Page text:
The final nail in the coffin
Hitherto the issue had not been raised for obvious reasons. There was no need for it.
Those who maliciously collaborated with the Pakistani Army and administration that were forcibly occupying independent Bangladesh in killing, raping, torturing and looting Bangalee, the razakars of 1971 have now matured. Not by the measure of their mindset, but by the number of years they have been breathing our sacred air.
Many of the anti-liberation leaders of ekattur are now past seventy or eighty, and counting their days, which is the natural course for any mortal, traitor or not. But of serious concern is that these razakars are not being allowed to be buried in their locality by local people, not politicians. But why peace-loving people of a village (or a township) would deny the final rites, or is it appropriate to say rights, of a Muslim to be buried?
It happened in the case of Rezaul Karim, a teacher of Islamic History at Chittagong University. Known as Rizu razakar in 1971 there was even a movement of sorts at his university to remove him because of his anti-nation-state-people activities. But while a living being he had few but stronger friends than his adversaries seeking justice, and so he survived; the agitators in fact were in trouble. Yes! We have had such governments in the recent past. He passed away a few days ago, and therefore the question of his burial came up. (Bhorer Kagoj, Samakal, 18 December 2007)
In death Rezaul Karim got what he earned. People of a neighbourhood know best the choritro of a person hailing from their area. Rizu worked against the birth of Bangladesh. The people of his hometown Magura in spontaneous dhikkar did not allow his burial in his own homeland. The entire town became one to oppose his family's desire. Sad for a dead person but that was his fate. The family was then compelled to take his body and bury it hurriedly in Feni, the home of his in-laws.
On learning this, the freedom-fighters of Feni have demanded that Rizu's body be exhumed and removed from their area. (Jugantar 19 December 2007) How tragic can be a person's death? But why? Is that not his birthright? To be given a proper burial, in his or his family's place of choice?
Unfortunately for him, such heaven-gifted rights are reserved for a deshoppremik (which Rizu razakar was not) or in the least for a person who has not earned the wrath of his countrymen. During our War of Liberation, razakar Rezaul Karim was an infamous killer in Magura. The people of Magura have not forgotten the blood dance of this deshoddrohi.
To know one incidence of Rizu razakar's mindless brutality we must be introduced to Lutfunnahar Helena, a one-time Chaatra Union leader. In 1971, she was a school teacher in Magura. She had a two-year old son. One day, Rizu with his gang picked up Helena from her house, on the charge that she had contact with freedom fighters. Not a sin in any country, except in the eyes of those who do not belong to that land. Rizu handed over Helena to the local Pakistani commander, our enemy at the time, who we were trying to repulse in a declared war. A mother, our sister, a patriot was disgraced and stained in the army camp. But that is the beginning of the viciousness of the animals. She was later tied to the back of a jeep and pulled through town. Male chauvinistic pigs, you could say. When dead, Shaheed Helena was thrown into a canal. She was not even given a burial by people who called themselves Muslims and had supposedly launched a war on civilians, by a vast majority Muslims, to save Islam. Thirty-six years in December 2007 the Muslims of Magura paid back Rizu, they have not forgotten the ruthlessness of a razakar.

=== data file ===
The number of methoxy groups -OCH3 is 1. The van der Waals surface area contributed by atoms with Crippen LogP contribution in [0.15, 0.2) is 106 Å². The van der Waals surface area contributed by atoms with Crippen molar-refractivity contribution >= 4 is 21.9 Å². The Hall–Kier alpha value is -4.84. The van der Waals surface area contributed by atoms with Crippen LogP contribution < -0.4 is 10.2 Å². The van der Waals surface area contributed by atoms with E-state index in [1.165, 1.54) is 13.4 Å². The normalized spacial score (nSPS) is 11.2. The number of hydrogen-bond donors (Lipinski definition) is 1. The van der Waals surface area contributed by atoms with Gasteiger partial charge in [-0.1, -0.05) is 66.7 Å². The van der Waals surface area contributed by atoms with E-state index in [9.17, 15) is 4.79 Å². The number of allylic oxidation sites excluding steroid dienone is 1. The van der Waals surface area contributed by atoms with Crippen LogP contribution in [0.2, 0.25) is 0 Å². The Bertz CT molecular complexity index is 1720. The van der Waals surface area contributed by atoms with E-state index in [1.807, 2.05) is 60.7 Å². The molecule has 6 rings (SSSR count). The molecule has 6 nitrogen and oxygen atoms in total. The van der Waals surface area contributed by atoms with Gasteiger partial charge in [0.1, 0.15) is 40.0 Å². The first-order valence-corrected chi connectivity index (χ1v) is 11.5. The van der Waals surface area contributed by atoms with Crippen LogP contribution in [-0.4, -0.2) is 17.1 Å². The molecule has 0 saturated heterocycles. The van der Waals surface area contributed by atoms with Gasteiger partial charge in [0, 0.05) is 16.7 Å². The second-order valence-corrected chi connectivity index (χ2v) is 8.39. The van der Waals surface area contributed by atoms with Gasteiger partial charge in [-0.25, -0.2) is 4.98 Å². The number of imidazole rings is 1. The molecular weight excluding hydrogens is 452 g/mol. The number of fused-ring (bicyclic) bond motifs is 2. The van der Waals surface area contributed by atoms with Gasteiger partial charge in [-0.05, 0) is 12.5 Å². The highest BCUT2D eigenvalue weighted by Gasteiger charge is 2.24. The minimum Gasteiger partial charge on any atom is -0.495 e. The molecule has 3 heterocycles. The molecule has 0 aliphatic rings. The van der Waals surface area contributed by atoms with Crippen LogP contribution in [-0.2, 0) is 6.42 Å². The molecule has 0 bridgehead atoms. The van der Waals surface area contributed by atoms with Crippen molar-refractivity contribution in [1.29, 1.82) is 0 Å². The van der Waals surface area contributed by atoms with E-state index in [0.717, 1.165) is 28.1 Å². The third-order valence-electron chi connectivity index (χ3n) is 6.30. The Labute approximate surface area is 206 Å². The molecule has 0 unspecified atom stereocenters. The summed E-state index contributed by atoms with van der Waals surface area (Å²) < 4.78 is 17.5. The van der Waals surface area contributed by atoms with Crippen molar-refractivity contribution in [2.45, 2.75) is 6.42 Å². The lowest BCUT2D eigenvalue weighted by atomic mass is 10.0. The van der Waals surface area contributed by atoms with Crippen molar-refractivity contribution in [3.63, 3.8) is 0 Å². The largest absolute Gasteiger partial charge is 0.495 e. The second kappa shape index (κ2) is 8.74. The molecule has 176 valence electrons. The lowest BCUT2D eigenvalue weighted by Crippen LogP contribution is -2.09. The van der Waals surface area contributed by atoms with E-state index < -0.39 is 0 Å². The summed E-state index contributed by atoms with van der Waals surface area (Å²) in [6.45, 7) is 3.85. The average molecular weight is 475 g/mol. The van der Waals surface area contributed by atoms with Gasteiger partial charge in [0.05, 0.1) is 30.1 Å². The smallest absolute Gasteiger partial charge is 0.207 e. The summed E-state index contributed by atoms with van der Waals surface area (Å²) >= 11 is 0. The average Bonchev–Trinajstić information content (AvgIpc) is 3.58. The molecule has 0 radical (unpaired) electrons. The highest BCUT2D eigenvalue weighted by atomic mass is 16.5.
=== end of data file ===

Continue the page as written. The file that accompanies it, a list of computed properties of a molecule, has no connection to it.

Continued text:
Magura Muktijoddha Sangsad, the locals know best, has prepared a list of 1365 persons that Rizu razakar and his gang slaughtered in 1971.
In all this turmoil we have all forgotten what ever happened to Helena's two-year old Babu? It is better that way. It is less painful. Weep not Bangladesh! Weep no more! It is time to gather our anger and strike hard. Let the weapons of ekattur roar once more.
I received this sms from a Bangalee student who was born at least twelve years after our independence. He could still be studying in university. He has not seen 1971, but listen to the fire in his heart:
“Can a Muslim kill a man? The answer is no.
Can a Muslim rape? The answer is no.
Can a Muslim loot another's property? The answer is no.
Can a Muslim ignite another's property? The answer is no.
Can a Muslim support all the above-mentioned acts? The answer is no.
Jamatis did all those crimes in 1971 and still supporting those.
Now answer the question, 'Are Jamatis Muslims?'”
The English have a saying: The character of a person is known by the quality of people attending his funeral. Alas! Despite all the hombi-tombi, and even claims of representing the mass, the people have nailed the final blow on the coffin.
Copyright (R) thedailystar.net 2008